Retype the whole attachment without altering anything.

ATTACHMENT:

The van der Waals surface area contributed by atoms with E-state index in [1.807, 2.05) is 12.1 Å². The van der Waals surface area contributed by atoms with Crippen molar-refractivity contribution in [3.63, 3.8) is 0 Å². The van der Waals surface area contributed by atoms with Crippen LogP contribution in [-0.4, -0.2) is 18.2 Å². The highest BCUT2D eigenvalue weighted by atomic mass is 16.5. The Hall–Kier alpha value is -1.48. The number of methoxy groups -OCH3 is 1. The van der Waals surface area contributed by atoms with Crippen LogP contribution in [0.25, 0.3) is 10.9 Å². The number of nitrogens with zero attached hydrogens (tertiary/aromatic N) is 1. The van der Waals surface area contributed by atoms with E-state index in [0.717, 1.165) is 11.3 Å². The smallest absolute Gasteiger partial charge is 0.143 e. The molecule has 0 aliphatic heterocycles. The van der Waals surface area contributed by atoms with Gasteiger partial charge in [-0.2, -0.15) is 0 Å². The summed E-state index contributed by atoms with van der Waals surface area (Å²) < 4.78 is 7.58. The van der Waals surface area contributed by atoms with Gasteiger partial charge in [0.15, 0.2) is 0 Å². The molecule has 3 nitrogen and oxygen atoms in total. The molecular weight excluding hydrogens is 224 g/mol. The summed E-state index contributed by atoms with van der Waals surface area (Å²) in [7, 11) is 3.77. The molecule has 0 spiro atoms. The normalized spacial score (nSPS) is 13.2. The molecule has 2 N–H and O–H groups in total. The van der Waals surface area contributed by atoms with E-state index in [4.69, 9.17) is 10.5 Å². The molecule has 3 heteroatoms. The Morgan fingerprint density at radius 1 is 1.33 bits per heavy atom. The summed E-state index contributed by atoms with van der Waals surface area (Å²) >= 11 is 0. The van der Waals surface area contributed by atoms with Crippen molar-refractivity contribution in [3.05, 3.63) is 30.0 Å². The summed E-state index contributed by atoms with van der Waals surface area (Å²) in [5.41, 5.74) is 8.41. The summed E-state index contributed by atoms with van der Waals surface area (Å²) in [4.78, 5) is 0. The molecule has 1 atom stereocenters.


The van der Waals surface area contributed by atoms with E-state index in [1.807, 2.05) is 12.1 Å². The van der Waals surface area contributed by atoms with Crippen molar-refractivity contribution in [3.63, 3.8) is 0 Å². The van der Waals surface area contributed by atoms with Crippen LogP contribution in [-0.4, -0.2) is 18.2 Å². The highest BCUT2D eigenvalue weighted by atomic mass is 16.5. The Hall–Kier alpha value is -1.48. The number of methoxy groups -OCH3 is 1. The van der Waals surface area contributed by atoms with Crippen LogP contribution in [0.25, 0.3) is 10.9 Å². The number of nitrogens with zero attached hydrogens (tertiary/aromatic N) is 1. The van der Waals surface area contributed by atoms with E-state index in [0.717, 1.165) is 11.3 Å². The smallest absolute Gasteiger partial charge is 0.143 e. The molecule has 0 aliphatic heterocycles. The van der Waals surface area contributed by atoms with Gasteiger partial charge in [-0.2, -0.15) is 0 Å². The summed E-state index contributed by atoms with van der Waals surface area (Å²) < 4.78 is 7.58. The van der Waals surface area contributed by atoms with Gasteiger partial charge in [0.15, 0.2) is 0 Å². The molecule has 3 nitrogen and oxygen atoms in total. The molecular weight excluding hydrogens is 224 g/mol. The summed E-state index contributed by atoms with van der Waals surface area (Å²) in [7, 11) is 3.77. The molecule has 0 spiro atoms. The normalized spacial score (nSPS) is 13.2. The molecule has 2 N–H and O–H groups in total. The van der Waals surface area contributed by atoms with E-state index in [4.69, 9.17) is 10.5 Å². The molecule has 3 heteroatoms. The Morgan fingerprint density at radius 1 is 1.33 bits per heavy atom. The summed E-state index contributed by atoms with van der Waals surface area (Å²) >= 11 is 0. The van der Waals surface area contributed by atoms with Crippen molar-refractivity contribution in [3.05, 3.63) is 30.0 Å². The summed E-state index contributed by atoms with van der Waals surface area (Å²) in [5.41, 5.74) is 8.41. The summed E-state index contributed by atoms with van der Waals surface area (Å²) in [4.78, 5) is 0. The molecule has 1 atom stereocenters.